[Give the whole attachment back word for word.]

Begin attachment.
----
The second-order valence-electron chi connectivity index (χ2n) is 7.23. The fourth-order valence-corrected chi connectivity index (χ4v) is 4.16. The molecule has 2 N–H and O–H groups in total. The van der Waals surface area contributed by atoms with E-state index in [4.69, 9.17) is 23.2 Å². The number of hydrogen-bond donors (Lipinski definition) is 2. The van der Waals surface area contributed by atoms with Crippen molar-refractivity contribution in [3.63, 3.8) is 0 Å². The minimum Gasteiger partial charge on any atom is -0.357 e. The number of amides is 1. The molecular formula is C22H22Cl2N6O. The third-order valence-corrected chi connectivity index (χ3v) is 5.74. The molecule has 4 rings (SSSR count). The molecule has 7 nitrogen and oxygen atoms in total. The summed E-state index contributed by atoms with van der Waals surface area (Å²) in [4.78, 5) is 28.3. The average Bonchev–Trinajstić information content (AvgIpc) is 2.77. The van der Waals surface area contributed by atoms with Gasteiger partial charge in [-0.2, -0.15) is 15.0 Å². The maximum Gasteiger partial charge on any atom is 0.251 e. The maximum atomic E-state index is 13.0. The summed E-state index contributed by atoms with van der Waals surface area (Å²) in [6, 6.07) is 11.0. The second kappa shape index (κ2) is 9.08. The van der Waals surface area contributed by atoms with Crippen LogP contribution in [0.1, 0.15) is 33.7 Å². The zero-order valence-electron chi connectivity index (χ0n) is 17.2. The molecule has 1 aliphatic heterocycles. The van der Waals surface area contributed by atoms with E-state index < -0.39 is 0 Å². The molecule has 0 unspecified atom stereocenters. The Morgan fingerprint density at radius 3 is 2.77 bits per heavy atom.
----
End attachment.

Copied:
The second-order valence-electron chi connectivity index (χ2n) is 7.23. The fourth-order valence-corrected chi connectivity index (χ4v) is 4.16. The molecule has 2 N–H and O–H groups in total. The van der Waals surface area contributed by atoms with E-state index in [4.69, 9.17) is 23.2 Å². The number of hydrogen-bond donors (Lipinski definition) is 2. The van der Waals surface area contributed by atoms with Crippen molar-refractivity contribution in [3.63, 3.8) is 0 Å². The minimum Gasteiger partial charge on any atom is -0.357 e. The number of amides is 1. The molecular formula is C22H22Cl2N6O. The third-order valence-corrected chi connectivity index (χ3v) is 5.74. The molecule has 4 rings (SSSR count). The molecule has 7 nitrogen and oxygen atoms in total. The summed E-state index contributed by atoms with van der Waals surface area (Å²) in [4.78, 5) is 28.3. The average Bonchev–Trinajstić information content (AvgIpc) is 2.77. The van der Waals surface area contributed by atoms with Gasteiger partial charge in [-0.2, -0.15) is 15.0 Å². The maximum Gasteiger partial charge on any atom is 0.251 e. The maximum atomic E-state index is 13.0. The summed E-state index contributed by atoms with van der Waals surface area (Å²) in [6, 6.07) is 11.0. The second kappa shape index (κ2) is 9.08. The van der Waals surface area contributed by atoms with Crippen LogP contribution in [0.1, 0.15) is 33.7 Å². The zero-order valence-electron chi connectivity index (χ0n) is 17.2. The molecule has 1 aliphatic heterocycles. The van der Waals surface area contributed by atoms with E-state index < -0.39 is 0 Å². The molecule has 0 unspecified atom stereocenters. The Morgan fingerprint density at radius 3 is 2.77 bits per heavy atom.